The Saturday Night Live 40th Anniversary Show: Mostly Funny, Occasionally Poignant
In 1975, a new television program made its debut on late-night television and forever changed what people would watch.
Since then, for most Saturday nights throughout the year come 11:30 p.m., a sketch would appear on the small screen that would end with someone breaking character and crying out, “Live from New York, it’s Saturday Night!”
Broadcast on the Peacock Network, the show was known simply as NBC’s Saturday Night, thanks to a program that also aired (albeit briefly) that year, Saturday Night Live with Howard Cosell. While NBC’s show later adopted the SNL name for itself, the opening phrase remains the same through today for what has become the longest-running variety show in the United States.
This past Saturday night, the show’s original episode was rebroadcast. A few things haven’t changed, including the show’s ensemble formula and the Saturday Night Live Band. With minor exceptions, Don Pardo remained the show’s announcer from its start until his death last summer.
The original cast, officially known as “The Not Ready for Prime-Time Players,” followed the same formula we more or less see today, including a variety of sketches, musical numbers, and Weekend Update fake news. The cast then included Dan Aykroyd, John Belushi, Chevy Chase, Jane Curtin, Laraine Newman, and Gilda Radner.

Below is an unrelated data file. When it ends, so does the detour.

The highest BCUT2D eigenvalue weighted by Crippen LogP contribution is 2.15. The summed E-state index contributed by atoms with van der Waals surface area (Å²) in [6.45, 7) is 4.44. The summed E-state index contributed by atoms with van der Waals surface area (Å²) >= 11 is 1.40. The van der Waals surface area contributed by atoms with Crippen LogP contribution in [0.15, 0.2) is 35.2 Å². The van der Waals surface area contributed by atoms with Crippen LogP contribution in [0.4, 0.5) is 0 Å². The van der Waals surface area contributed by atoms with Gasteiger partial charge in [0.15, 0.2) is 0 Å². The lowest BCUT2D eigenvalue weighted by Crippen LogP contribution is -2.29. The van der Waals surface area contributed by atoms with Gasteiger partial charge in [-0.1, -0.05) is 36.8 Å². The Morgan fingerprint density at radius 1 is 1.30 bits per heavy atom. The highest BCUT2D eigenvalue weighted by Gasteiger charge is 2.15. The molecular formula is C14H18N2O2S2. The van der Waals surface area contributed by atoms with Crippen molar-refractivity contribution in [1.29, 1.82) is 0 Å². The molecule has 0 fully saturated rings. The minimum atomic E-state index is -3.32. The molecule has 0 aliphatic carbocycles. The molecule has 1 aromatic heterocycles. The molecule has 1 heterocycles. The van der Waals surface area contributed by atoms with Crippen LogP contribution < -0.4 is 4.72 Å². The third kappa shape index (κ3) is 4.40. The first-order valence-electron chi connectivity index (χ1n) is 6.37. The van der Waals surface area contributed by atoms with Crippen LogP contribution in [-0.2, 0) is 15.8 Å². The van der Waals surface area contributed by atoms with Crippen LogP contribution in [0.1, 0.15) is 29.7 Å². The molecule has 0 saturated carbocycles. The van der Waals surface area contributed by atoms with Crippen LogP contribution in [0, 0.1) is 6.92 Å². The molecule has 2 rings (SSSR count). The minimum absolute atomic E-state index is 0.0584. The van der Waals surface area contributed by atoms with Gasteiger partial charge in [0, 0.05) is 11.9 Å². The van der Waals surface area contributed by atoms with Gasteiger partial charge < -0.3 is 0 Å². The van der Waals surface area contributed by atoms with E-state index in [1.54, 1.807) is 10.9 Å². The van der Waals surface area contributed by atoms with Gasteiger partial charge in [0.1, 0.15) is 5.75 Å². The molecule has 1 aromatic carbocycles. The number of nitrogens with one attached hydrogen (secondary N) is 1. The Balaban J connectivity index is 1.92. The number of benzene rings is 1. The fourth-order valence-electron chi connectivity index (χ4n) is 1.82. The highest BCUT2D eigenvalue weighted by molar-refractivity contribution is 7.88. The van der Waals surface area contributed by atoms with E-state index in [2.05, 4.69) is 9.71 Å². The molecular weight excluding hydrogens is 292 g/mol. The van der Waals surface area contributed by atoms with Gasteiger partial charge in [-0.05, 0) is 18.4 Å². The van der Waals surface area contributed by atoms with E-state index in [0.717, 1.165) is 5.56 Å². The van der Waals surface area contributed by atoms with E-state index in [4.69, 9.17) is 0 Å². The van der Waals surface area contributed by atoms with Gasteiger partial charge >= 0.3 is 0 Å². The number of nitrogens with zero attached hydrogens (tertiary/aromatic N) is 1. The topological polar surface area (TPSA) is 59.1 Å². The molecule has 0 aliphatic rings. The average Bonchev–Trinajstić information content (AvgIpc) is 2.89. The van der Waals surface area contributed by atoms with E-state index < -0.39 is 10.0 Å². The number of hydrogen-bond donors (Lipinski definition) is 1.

Indeed, one of the anniversary special’s best moments was a reel of cast audition highlights, including Belushi, Radner, Amy Poehler, and Jim Carrey (who famously didn’t get hired), among others.
The anchor chair or chairs of Weekend Update, which pioneered a genre of political satire (sorry, Jon Stewart), is one of the most coveted roles on the show. Past anchors Jane Curtin, Tina Fey, and Amy Poehler presented one of the best moments of the show when Ms. Curtain said, “I used to be the only pretty blond woman reading the fake news.” As the logo for Fox News appeared, she added: “Now there is a whole network devoted to that.”
Tina Fey acknowledged the show’s nihilistic origins: “Also joining us, one of the show’s original producers: cocaine.”
Some skits and performers worked quite well, notably, fake Celebrity Jeopardy with Will Ferrell, Darrell Hammond, Kate McKinnon, and Alec Baldwin, and a repeat of Belushi’s 1978 “Don’t Look Back in Anger” sketch in which he played an elderly version of himself visiting the cold and deserted Not Ready for Prime Time Players Cemetery. “I was one of those ‘live fast/die younger/leave a good-looking corpse types,” he says in the skit. “But I guess they were wrong.”
(Photo: Accura Media Group)